Vermonters, we have a housing emergency, and it will reach crisis proportions this summer. If that sounds alarmist, it only hints at how alarming it will be for Vermonters experiencing homelessness and the cities, towns and villages of Vermont that will need to respond to people without shelter in their communities. Despite all the talk about housing being everyone’s number one priority, the only plan offered for the coming year is a massive unhousing of those currently in hotel-based shelters. This program has been funded with federal COVID emergency dollars that were due to run out this month. The Budget Adjustment Act is set to extend the funding through May with surplus state funding, but come July, funds to shelter those without housing will need to come from the fiscal 2024 budget.
The state of Vermont has been spending $6 million to $7 million a month to provide hotel housing for 1,800 households (2,800 individuals) as of January 2023. Among them are 600 children. The Vermont Legislature and the Scott administration are on track to allocate less than half that amount in their current budget plans for July 2023 to July 2024.
For three years, we have paid hotel owners tourist room rates, and the owners have not been held accountable for even a minimum of health, safety, security and facility maintenance. We have had three years to form a plan that is smarter, that allows people to move forward, a plan that doesn’t continue to throw good money after bad. It is an outrage that after three years, our only plan is to turn people out on the street. We know what that looks like.
At my church in Montpelier, there are 10 to 12 people sleeping on cots, crammed into our 30-foot by 40-foot Parish Hall, because there is no other shelter space available. They leave in the morning with an agenda that includes finding bathrooms, finding food, finding warmth, and then maybe a search for housing and a job if they have any time and energy left. Come April 15th, they will be in tents in the woods. With the proposed FY 24 budget, it will look like this in every community of the state. The communities will absorb the increased costs of public safety, emergency medical systems, public health resources and sanitation at a time when staffing of those services already is severely strained in our municipalities.
We have a housing emergency, and we, the citizens of Vermont, are to blame. We knowingly underinvested in our housing stock for the last 30 years, leaving us with a need for 40,000 units this decade. We knowingly have underfunded the community mental health and supportive housing resources that care for the disabled and the elderly. We knowingly exit people from our correctional facilities without the evidence-based support that we know will allow a successful transition. We knowingly have not increased the minimum wage to a level that would allow working families to meet their basic needs of food, warmth and housing, much less child care.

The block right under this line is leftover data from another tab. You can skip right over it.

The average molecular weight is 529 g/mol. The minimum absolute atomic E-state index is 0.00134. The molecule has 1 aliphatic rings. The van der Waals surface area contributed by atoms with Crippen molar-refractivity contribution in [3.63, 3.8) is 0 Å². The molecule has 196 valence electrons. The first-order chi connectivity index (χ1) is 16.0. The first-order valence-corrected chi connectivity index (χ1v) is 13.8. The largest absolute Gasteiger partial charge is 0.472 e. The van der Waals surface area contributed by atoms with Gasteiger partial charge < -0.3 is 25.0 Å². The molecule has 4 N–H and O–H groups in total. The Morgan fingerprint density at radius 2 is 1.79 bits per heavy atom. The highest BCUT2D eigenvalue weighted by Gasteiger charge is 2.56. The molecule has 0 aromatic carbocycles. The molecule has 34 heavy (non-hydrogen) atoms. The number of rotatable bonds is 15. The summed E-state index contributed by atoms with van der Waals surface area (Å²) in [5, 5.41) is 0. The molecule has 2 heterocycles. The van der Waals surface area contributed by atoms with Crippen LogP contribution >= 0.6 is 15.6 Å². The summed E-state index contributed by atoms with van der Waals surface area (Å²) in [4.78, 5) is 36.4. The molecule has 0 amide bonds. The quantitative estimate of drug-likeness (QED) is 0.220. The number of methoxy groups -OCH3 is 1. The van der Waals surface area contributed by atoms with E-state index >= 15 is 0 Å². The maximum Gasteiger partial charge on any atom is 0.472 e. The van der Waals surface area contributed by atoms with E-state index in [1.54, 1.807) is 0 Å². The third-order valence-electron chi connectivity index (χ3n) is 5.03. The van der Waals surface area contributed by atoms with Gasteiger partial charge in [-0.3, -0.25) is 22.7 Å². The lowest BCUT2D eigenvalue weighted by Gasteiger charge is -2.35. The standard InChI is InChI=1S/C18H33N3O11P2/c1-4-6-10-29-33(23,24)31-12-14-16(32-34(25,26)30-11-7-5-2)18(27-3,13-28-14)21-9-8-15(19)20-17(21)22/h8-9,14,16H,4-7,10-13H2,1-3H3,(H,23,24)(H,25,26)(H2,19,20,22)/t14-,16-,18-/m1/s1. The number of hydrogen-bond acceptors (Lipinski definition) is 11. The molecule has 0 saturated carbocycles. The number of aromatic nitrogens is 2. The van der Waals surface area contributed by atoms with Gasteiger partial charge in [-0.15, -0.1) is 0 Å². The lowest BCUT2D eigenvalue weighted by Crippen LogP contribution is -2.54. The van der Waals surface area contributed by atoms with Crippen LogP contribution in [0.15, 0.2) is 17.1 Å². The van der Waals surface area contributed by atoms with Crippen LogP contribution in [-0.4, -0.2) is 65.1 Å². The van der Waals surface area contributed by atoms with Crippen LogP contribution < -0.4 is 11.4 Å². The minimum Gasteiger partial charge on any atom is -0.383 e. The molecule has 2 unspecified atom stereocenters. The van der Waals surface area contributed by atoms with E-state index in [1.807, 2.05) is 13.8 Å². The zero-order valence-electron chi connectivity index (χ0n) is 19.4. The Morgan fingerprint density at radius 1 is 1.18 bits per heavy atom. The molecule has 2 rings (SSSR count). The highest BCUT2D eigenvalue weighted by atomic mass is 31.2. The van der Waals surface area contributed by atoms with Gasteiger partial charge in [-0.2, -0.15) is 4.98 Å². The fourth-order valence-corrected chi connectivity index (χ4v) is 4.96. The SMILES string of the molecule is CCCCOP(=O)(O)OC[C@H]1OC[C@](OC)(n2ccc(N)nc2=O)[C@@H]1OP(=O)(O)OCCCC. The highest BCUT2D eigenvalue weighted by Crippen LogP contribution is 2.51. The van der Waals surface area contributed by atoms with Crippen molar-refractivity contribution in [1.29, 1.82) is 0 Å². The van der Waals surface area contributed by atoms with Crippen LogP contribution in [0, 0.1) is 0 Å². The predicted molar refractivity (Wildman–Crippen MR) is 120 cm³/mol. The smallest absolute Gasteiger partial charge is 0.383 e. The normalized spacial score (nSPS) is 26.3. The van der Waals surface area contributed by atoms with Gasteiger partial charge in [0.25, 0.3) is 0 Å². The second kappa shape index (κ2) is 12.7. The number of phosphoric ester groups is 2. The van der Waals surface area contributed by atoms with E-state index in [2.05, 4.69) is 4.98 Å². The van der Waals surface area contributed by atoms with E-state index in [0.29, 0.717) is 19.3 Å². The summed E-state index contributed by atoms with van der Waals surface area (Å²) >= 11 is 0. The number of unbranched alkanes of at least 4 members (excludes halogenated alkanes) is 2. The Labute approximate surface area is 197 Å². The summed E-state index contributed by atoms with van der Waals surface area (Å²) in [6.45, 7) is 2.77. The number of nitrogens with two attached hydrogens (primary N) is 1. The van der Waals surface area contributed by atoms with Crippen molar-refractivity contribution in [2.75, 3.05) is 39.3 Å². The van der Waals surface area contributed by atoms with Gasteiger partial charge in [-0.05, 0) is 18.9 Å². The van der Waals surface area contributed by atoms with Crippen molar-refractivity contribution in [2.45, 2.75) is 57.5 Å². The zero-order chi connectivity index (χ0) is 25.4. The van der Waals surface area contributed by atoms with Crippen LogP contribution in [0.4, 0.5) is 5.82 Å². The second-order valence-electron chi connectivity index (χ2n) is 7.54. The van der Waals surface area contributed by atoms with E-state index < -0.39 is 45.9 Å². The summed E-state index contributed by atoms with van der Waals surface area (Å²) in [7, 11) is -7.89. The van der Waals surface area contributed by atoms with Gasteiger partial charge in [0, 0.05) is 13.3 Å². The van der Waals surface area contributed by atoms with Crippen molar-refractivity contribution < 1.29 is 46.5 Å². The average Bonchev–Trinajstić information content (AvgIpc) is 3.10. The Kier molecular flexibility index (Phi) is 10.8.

Many of our neighbors sheltering in the hotels are elderly or have significant disabilities; struggle with ongoing mental health and substance use challenges; are working families with low income; left substandard housing for health and safety reasons; or were recently released from corrections. There is a large and growing body of research showing that it is less expensive to provide supportive housing than to leave people unsheltered, and that people carrying all of these challenges can be successfully and permanently housed when their housing is paired with adequate support.
The hotel-based shelter has been very expensive and not uniformly safe or healthy, but turning half of the people in hotel housing out into the street is unacceptable, and it won’t save money. Over 1,000 of our neighbors will experience the very real trauma, lack of safety and deprivation that comes with living without any shelter. When Gov. Scott was questioned this week about his plan for sheltering those in the hotels, he did not offer a plan. Instead, he responded that the administration is taking a novel approach. They are going out and talking with those in the hotels to determine where they might be able to go. The Agency of Human Services interviewed those living in the hotels this past fall to determine their needs. Most responded that they needed assistance with rent and access to someone who could help them secure rental housing.
Even assuming that rental units are available — which they are not — funding the requested support for the number of people due to exit the hotels does not appear in the proposed 2024 budget. There is no pathway for them to achieve housing and literally nowhere for them to go. It is magical thinking to assume otherwise.
We need leadership and innovative alternatives to the use of private hotel properties for shelter. We need state government to take ownership of this crisis, create these alternatives and get them staffed. We need to add funding to the budget to make it happen. At this late date in the budget process, we are seeing none of this. Shame on us.